-Surgeons lack basic supplies and must re-use latex gloves. Patients must buy their own sutures on the black market and provide bedsheets and food for extended hospital stays.

A recent ABC-TV 20/20 report on Healthcare, based on footage taken from within the island, criticized Michael Moore's portrayals of the Cuban Healthcare system in the movie Sicko. In that film, Moore took a number of Americans to a hospital in Havana where they bought affordable drugs, and were given treatments for free that they could not afford in America. The report highlights the dilapidated conditions of some hospitals that are accessible to regular Cubans by pointing to the bleak conditions of hospital rooms and the filthy conditions of the facilities. The report also addressed the quality of care available to Cubans by arguing that patient neglect was a common phenomenon. Finally, in discussing the infant mortality rate, the report highlights the government's alleged efforts to promote abortions of potentially infirm fetuses and other alleged government efforts to manipulate the rate.

That's a bit on Cuba's great healthcare.

Care to guess about honesty in Cuba and crime?

Hint: Many Cuban's are so miserable that they'd gladly trade a higher crime rate for more freedom, opportunity, and less misery.

RB

Cuban GDP per capita 6k USD - about 8x less than in US (about 90th in the world), and largely due to US sanctions (such a low level, it would be at least double or better without them).

Yep, that's the common excuse that Cuba gives for anything that doesn't measure up. The Cuban version of the Liberal mantra, "It's Bush's fault".

Cuban life expectancy - 79 years - the same as in the US (about 30th in the world).

See the above reference for how Cuba doctors up it's statistics. I suppose if I want to hear the truth about Cuba, I should dial up some videos of Castro describing Communist Nirvana. And what of the quality of that "life" in Cuba?

So they seem to be doing pretty well, and I am also sure that they do not have the gap between different groups in their country as you have in the US.

Sure.

What"gap" are you referring to? Health Care?

The Communist party leaders in Cuba get the same care as the peasants and poor (Not)?

http://content.healthaffairs.org/content/31/8/1803

When race and education are combined, the disparity is even more striking. In 2008 white US men and women with 16 years or more of schooling had life expectancies far greater than black Americans with fewer than 12 years of education—14.2 years more for white men than black men, and 10.3 years more for white women than black women

You life prospects depend greatly on where you were born in the US, not so much in Cuba, so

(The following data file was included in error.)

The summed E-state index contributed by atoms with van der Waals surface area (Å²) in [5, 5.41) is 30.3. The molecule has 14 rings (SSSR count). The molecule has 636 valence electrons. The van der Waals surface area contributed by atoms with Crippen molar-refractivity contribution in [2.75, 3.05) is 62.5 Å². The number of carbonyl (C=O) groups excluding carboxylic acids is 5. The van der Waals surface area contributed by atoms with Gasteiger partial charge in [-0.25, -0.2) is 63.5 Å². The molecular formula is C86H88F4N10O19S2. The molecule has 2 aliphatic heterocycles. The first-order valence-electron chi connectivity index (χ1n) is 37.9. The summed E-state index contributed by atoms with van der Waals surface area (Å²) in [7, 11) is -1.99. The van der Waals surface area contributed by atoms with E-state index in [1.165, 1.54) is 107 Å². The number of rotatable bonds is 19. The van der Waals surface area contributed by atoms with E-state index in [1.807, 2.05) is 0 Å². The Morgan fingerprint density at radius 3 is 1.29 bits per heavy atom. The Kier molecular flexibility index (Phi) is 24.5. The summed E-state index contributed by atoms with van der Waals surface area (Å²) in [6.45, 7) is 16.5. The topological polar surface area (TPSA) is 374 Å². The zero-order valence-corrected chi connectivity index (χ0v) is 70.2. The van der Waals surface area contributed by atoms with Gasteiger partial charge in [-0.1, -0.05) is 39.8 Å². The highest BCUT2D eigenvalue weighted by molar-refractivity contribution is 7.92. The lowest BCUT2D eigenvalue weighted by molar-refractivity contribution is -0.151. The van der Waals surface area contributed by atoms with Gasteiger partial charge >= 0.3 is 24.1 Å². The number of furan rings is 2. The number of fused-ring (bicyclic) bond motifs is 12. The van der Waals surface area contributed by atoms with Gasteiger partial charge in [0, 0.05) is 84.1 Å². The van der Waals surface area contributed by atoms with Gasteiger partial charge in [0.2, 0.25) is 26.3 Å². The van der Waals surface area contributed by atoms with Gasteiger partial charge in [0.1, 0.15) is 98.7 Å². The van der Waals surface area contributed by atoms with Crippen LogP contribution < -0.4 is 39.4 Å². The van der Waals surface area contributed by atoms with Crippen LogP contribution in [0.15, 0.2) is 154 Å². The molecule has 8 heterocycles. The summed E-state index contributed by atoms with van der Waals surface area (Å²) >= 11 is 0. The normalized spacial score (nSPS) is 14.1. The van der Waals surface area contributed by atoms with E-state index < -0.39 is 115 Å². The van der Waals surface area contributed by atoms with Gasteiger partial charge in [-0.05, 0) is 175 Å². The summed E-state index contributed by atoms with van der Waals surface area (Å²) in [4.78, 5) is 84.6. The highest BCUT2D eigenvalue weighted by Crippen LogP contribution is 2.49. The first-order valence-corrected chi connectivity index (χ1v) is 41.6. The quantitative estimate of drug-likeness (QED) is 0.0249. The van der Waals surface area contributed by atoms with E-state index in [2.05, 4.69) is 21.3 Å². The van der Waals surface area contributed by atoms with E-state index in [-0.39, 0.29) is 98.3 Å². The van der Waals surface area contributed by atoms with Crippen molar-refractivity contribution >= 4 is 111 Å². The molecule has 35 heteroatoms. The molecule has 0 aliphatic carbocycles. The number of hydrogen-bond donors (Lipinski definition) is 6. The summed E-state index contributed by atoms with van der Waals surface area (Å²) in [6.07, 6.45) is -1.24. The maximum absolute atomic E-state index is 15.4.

Let's see.... I was grew up in a family of 6, to parents with no education beyond High School and making less than $11,000/year.

After High School, I officially "lived in poverty" for at least half a decade.

I now hold three degrees degrees from Stanford, and am in the (reviled by some ) "upper 1%". Just like would have happened to me in Cuba. (except I suppose I would have gotten better Medical Care[???])

More of my background here. You decide how I would have fared growing up in Cuba:

American Dream....

least in that respect they are more equal even though they do not have access to 50k USD of GPD per head on average as you have, but 8x less than that. Amazing, isn't it?

You want to talk "GDP" and "more equal"?

Fine.

In the 1950's, Cuba's GDP was equal to that of Italy's.

Of course there was the dreaded maldistribution of wealth. The Cuban wealth is now more evenly distributed, along with the misery.

Citing Cuba as an example of having less of a "gap" than the U.S., brings to mind Maggie Thatcher's famous statement that "they'd rather (close the gap) if the poor were poorer as long as the rich were less rich" ..

Let's make the U.S. "more equal" (your term), by lowering it's GDP. And while we're at it, why not a "People's Revolution, also like Cuba, where Cuba has "institutionalized" corruption with state-run monopolies, cronyism, and lack of accountability, all making Cuba one of the world's most corrupt states.

RB

Typically the life expectancy is not doctored, first as it is hard to do, and second because it has no benefit, so that point is weak.

The point on Cuba's GDP dropping hard has to do both with their social organization and with US sanctions - they both have a hand in it. You in US do not have too much of an issue to deal with Communist China and becoming heavily indebted to it, while there is the whole "principle" of sanctions on the little island in your vicinity due to their political choices, and your ability to block them without any repercussions. If you had any integrity left you would put sanctions on China too. .

While you personally did well in US system, clearly many of your countryman are unable to do the same. Is it just them to blame, or is it your system which perpetuates inequality? Both countries are having issues, and by the looks of it, some Americans would have a lot longer life if nothing else - if they were living in Cuba.

It is interesting when you compare life expectancy by US States, they range is from 81 years in Hawaii to 75 years in Mississippi. Pretty wide gap, and a four year gap behind Cubans in some of those "red states".

Another interesting point - if you were in the state that voted for Obama on the last elections, you can expect to live 2 years longer .